Hi friends, you’re watching Subsequently Sweeter, where life hacks are actually survival skills, but things get a little better every day. I’m Sara, and today I’ll be sharing my dinner time solutions for when my PTSD flares up and what do you know — it’s dinner time.
Some days, I feel like I have two choices: make dinner, or be nice to my family. Before I was diagnosed with PTSD, I often chose cooking dinner, but I spent the evening snappish, easily offended, and creating barriers between me and the people I love most. After my PTSD diagnosis, I realized what was going on, and we had a few weeks where we ate take-out more often than not. I was much more fun to be around…but then the guilt started to set in.
Ugh, my family is eating so much grease with this pizza. I’d think. Or, There is sooo much salt in Chinese food, my son is going to be thirsty all night. Or, Why is a simple chicken sandwich so expensive? Surely there are better ways we could be using my sweet husband’s hard-earned income.
Or worse: I hate that it’s my fault that we’re eating like this.
But then I got smart. Our dinners are much simpler affairs now, but with less time on my feet, trying to balance a hot stove and a toddler, my stress levels are much lower and we are much more likely to enjoy our time together as a family.
I love this method because if I do one easy task, I’ve managed the most stressful part of meal prep for a whole week. Thawing is no big deal. I don’t have to stand at the stove for ages. Getting everything to finish cooking at the same time becomes a no-brainer. So here’s what I do:
A couple of times a month, I bake a whole family-sized pack of chicken breasts topped with a little salt and some kind of versatile seasoning, like lemon-pepper or a combination of onion and garlic powder.
Once the chicken cools, I shred about half of it in my Kitchenaid and cube the other half. Then I weigh the chicken, portioning it by how much I think my family will eat in one meal, and place it into a sandwich bag. Then, into the freezer it goes, ready to be thrown into whatever it is I make that week. Late afternoons are some of the hardest times to be a mom with PTSD, so quick dinner prep is top priority.
By the way, the same techniques apply for other meats and other cooking methods. I’ve done ground beef in the crock pot with great success, particularly because I leave out the lemon pepper and add minced mushrooms and onions instead. Delicious! If you’re not into meat, there’s always the option to simmer a vat of seasoned beans or lentils.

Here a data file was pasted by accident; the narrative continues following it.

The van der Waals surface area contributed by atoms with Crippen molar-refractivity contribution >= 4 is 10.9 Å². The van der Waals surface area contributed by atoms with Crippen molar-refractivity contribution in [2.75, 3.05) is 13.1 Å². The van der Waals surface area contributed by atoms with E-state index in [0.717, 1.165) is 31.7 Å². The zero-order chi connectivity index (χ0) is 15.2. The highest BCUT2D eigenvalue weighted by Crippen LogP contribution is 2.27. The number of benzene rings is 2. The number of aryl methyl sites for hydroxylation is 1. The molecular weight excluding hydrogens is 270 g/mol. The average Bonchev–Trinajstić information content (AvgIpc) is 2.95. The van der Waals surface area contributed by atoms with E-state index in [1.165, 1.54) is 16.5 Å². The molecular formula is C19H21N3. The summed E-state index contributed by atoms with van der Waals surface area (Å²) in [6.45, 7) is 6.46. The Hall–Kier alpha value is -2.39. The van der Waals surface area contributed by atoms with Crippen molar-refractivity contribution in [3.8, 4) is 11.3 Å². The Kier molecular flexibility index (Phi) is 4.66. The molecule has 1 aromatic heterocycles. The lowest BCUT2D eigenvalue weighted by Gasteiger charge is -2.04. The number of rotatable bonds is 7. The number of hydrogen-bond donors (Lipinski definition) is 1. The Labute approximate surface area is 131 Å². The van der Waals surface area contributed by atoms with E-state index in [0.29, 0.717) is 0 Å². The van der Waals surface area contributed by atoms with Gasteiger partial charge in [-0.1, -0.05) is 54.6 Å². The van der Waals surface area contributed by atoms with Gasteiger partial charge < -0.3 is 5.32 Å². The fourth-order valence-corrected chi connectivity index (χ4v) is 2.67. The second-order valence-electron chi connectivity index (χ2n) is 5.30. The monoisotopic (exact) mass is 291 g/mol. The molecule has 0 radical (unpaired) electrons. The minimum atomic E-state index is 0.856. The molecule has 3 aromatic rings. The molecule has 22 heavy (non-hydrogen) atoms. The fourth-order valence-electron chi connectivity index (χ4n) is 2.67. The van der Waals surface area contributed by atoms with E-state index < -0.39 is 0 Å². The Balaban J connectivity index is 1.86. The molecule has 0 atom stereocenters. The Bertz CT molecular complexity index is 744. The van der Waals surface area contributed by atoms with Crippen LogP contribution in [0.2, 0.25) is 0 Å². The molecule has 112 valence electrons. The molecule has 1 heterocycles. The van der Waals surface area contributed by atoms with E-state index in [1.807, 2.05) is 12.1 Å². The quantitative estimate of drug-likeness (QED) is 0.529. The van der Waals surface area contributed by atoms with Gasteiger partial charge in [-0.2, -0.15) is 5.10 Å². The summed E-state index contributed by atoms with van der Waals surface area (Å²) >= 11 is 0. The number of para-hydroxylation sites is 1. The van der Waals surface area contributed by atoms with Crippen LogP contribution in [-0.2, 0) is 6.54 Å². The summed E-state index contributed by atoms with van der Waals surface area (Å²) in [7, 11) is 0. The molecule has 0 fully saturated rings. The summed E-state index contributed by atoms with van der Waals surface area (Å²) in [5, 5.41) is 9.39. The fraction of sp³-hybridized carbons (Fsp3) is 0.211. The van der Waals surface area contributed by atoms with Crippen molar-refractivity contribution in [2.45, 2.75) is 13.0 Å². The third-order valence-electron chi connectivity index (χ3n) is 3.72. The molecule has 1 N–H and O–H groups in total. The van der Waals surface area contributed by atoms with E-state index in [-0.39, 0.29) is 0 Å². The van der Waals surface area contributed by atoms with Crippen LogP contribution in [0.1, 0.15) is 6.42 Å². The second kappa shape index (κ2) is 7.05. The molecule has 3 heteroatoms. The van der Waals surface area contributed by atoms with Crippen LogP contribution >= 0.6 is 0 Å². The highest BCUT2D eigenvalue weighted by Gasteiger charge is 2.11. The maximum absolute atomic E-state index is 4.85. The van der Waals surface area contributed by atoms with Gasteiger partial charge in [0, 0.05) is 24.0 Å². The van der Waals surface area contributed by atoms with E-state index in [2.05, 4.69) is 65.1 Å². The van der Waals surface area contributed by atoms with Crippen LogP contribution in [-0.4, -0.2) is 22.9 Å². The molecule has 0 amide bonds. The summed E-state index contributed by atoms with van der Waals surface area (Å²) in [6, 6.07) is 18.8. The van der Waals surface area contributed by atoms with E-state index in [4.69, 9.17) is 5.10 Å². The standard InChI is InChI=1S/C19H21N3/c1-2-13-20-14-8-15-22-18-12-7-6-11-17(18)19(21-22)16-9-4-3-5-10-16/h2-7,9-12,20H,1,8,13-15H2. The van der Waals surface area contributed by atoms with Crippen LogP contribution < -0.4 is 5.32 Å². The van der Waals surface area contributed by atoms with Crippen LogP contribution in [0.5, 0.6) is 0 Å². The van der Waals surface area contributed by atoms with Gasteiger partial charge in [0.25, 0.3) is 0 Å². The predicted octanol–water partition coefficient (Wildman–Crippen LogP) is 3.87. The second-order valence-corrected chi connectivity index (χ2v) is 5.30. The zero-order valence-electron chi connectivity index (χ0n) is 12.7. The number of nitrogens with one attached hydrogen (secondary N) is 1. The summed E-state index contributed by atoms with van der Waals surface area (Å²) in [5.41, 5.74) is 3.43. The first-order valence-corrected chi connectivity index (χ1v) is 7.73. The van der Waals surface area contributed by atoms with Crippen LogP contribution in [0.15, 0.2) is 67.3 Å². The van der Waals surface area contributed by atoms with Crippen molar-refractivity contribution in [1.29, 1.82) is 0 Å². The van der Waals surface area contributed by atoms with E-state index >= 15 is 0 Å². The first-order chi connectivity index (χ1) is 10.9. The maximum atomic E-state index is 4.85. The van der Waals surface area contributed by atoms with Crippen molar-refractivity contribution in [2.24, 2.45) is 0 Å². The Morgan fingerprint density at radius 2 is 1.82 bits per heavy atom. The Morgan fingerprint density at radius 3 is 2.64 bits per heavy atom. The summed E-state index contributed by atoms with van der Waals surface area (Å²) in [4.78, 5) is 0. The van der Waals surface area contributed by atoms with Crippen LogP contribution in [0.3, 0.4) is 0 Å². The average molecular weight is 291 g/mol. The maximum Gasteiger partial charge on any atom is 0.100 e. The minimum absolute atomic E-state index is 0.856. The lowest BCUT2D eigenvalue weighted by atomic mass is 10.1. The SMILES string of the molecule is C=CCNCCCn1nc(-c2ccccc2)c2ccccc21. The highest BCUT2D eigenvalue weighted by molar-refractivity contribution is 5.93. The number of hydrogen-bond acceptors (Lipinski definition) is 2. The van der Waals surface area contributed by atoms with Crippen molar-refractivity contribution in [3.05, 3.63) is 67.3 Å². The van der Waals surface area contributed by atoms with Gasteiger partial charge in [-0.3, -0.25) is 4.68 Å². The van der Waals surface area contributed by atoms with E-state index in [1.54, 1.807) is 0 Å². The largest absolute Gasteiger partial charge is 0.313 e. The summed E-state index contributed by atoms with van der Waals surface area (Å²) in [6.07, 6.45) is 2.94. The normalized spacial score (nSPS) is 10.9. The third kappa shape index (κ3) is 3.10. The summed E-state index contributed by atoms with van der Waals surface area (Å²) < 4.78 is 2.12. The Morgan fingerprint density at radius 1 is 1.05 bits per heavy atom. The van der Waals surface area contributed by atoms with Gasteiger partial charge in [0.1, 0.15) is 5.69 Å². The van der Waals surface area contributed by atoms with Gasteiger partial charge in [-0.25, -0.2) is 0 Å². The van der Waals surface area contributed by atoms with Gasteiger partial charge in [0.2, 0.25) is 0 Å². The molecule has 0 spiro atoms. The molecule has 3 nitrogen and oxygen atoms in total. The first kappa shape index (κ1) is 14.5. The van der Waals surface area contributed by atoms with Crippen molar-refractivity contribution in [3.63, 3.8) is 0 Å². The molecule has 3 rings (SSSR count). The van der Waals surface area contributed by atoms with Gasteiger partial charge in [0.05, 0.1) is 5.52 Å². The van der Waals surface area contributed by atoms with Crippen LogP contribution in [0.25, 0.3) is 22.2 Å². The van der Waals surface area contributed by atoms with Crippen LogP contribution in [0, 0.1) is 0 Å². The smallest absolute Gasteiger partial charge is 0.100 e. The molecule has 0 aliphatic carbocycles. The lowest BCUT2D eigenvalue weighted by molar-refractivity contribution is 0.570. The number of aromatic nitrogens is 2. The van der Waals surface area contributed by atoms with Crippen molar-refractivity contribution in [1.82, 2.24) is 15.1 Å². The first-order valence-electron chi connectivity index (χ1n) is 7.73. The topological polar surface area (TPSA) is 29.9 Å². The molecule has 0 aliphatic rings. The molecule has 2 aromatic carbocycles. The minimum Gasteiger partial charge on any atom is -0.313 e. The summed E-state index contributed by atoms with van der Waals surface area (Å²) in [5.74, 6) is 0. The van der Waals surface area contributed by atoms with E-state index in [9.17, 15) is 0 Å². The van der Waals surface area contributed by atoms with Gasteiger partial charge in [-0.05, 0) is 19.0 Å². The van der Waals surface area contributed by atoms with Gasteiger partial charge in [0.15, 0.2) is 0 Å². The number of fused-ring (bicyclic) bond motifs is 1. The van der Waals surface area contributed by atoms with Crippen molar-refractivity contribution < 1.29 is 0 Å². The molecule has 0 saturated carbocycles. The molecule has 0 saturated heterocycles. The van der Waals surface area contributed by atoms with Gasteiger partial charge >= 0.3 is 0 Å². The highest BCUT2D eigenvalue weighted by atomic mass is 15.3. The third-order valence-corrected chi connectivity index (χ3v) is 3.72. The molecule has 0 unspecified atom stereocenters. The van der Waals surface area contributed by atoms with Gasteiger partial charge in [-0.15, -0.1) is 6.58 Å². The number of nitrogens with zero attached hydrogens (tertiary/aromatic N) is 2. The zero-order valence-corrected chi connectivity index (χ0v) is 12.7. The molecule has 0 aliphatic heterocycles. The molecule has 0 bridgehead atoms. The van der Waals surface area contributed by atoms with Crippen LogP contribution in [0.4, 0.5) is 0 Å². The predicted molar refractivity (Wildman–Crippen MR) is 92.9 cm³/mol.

It is absolutely worth the extra dime or so to get the frozen vegetables that you can just steam in the bag in the microwave. These bags come with instructions, yes, but remember, every microwave is a little different. But if you’re willing to experiment a time or two, you can win the fight against overcooked vegetables once and for all.
Another point in their favor: it’s 100% okay if they’re an afterthought. (And if my PTSD symptoms have been triggered, you’d better believe they’re an afterthought!) They cook fast and are more appealing when they’re still hot anyway. I’ve even cut them open and plopped the bag on the table with a spoon. One less dish to wash! It’s boon to moms everywhere.
Easy as Boiling Water
You know the beauty of dishes like rice or noodles? You boil a pot of water, dump ‘em in, and forget about them for 10 minutes. That’s 10 minutes that you can spend reading a book to your kids, opening the mail, or just taking deep breaths — whatever your PTSD is calling for in the moment. You can also make potatoes in the microwave. Your microwave may even have a handy setting just for that. And if that’s not fast enough, there’s always a piece of toast or a warmed tortilla. My 2-year-old loves tortillas, and a happy toddler means a happy mom. (Mostly.)
Spice Blends Your Family Loves
Sometimes it’s all you can do to get two or three food groups on the table to feed your family — but now they want you to make it cohesive somehow? Don’t throw in the towel just yet. Just grab a bottle of your favorite spice blend. Chili powder turns chicken and rice into a Mexican-inspired rice bowl. Italian seasoning and Parmesan cheese turns pasta night from “blah” to “ta-da!” And only took you an extra four seconds of thought to make it happen.
I personally like to create my own spice blends and reuse empty spice bottles to store them in in my pantry. That way, my taco seasoning has a little more kick, and my Italian seasoning has plenty of rosemary. (Plus, no funky unpronounceable ingredients if that’s important to you.)
Keep Staples in the House
My toddler eats cheese and fresh fruit at almost every meal, so we always have these in the house. Think about what that is in your family, and keep it on hand so that on your especially symptomatic days, you can pull it out of the fridge and know that your family is getting at least one thing they like.
As you can see, there are definitely ways for you to get a home-cooked meal on the table without actually having to do much cooking at all. Better yet, these are easy enough that the members of your household that are not struggling with PTSD — like a significant other or a responsible older child — could pull dinner together with minimal instruction.
That lets you take care of you, which is important — because you are important. And the better you get at acknowledging that, the better you’ll become at making each day subsequently sweeter.